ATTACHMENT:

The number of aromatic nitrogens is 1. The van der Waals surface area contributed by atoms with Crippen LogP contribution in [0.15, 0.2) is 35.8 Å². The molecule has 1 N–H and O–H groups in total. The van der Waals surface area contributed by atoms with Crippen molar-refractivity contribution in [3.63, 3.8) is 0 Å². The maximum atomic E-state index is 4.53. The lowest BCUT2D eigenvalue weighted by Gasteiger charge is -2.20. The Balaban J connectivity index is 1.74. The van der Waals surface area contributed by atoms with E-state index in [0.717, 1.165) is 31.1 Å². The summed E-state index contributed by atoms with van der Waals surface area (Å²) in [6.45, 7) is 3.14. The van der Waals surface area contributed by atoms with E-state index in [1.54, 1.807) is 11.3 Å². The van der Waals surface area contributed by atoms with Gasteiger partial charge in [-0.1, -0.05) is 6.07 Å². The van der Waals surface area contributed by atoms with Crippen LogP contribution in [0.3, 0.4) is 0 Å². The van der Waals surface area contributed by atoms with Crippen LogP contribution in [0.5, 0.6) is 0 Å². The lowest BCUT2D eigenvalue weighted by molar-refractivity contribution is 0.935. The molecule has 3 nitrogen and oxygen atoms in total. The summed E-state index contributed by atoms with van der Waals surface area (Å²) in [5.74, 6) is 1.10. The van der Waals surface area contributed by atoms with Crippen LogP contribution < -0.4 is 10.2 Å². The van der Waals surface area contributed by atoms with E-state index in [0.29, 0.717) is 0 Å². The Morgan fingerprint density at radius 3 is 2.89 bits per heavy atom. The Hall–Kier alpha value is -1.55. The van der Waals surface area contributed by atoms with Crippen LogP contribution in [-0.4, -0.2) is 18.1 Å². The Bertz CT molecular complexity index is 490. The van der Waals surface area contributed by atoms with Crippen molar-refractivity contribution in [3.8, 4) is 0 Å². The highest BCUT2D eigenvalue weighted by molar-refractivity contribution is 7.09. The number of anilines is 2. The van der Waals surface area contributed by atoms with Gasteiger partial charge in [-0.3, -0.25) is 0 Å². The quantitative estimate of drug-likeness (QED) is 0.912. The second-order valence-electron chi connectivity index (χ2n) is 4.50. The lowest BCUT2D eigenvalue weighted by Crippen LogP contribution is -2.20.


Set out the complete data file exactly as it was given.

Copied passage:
The number of aromatic nitrogens is 1. The van der Waals surface area contributed by atoms with Crippen LogP contribution in [0.15, 0.2) is 35.8 Å². The molecule has 1 N–H and O–H groups in total. The van der Waals surface area contributed by atoms with Crippen molar-refractivity contribution in [3.63, 3.8) is 0 Å². The maximum atomic E-state index is 4.53. The lowest BCUT2D eigenvalue weighted by Gasteiger charge is -2.20. The Balaban J connectivity index is 1.74. The van der Waals surface area contributed by atoms with E-state index in [0.717, 1.165) is 31.1 Å². The summed E-state index contributed by atoms with van der Waals surface area (Å²) in [6.45, 7) is 3.14. The van der Waals surface area contributed by atoms with E-state index in [1.54, 1.807) is 11.3 Å². The van der Waals surface area contributed by atoms with Gasteiger partial charge in [-0.1, -0.05) is 6.07 Å². The van der Waals surface area contributed by atoms with Crippen LogP contribution in [0.3, 0.4) is 0 Å². The van der Waals surface area contributed by atoms with Crippen LogP contribution in [0.5, 0.6) is 0 Å². The lowest BCUT2D eigenvalue weighted by molar-refractivity contribution is 0.935. The molecule has 3 nitrogen and oxygen atoms in total. The summed E-state index contributed by atoms with van der Waals surface area (Å²) in [5.74, 6) is 1.10. The van der Waals surface area contributed by atoms with Crippen LogP contribution < -0.4 is 10.2 Å². The van der Waals surface area contributed by atoms with E-state index in [0.29, 0.717) is 0 Å². The Morgan fingerprint density at radius 3 is 2.89 bits per heavy atom. The Hall–Kier alpha value is -1.55. The van der Waals surface area contributed by atoms with Crippen LogP contribution in [-0.4, -0.2) is 18.1 Å². The Bertz CT molecular complexity index is 490. The van der Waals surface area contributed by atoms with Crippen molar-refractivity contribution in [3.8, 4) is 0 Å². The highest BCUT2D eigenvalue weighted by molar-refractivity contribution is 7.09. The number of anilines is 2. The van der Waals surface area contributed by atoms with Gasteiger partial charge in [-0.3, -0.25) is 0 Å². The quantitative estimate of drug-likeness (QED) is 0.912. The second-order valence-electron chi connectivity index (χ2n) is 4.50. The lowest BCUT2D eigenvalue weighted by Crippen LogP contribution is -2.20.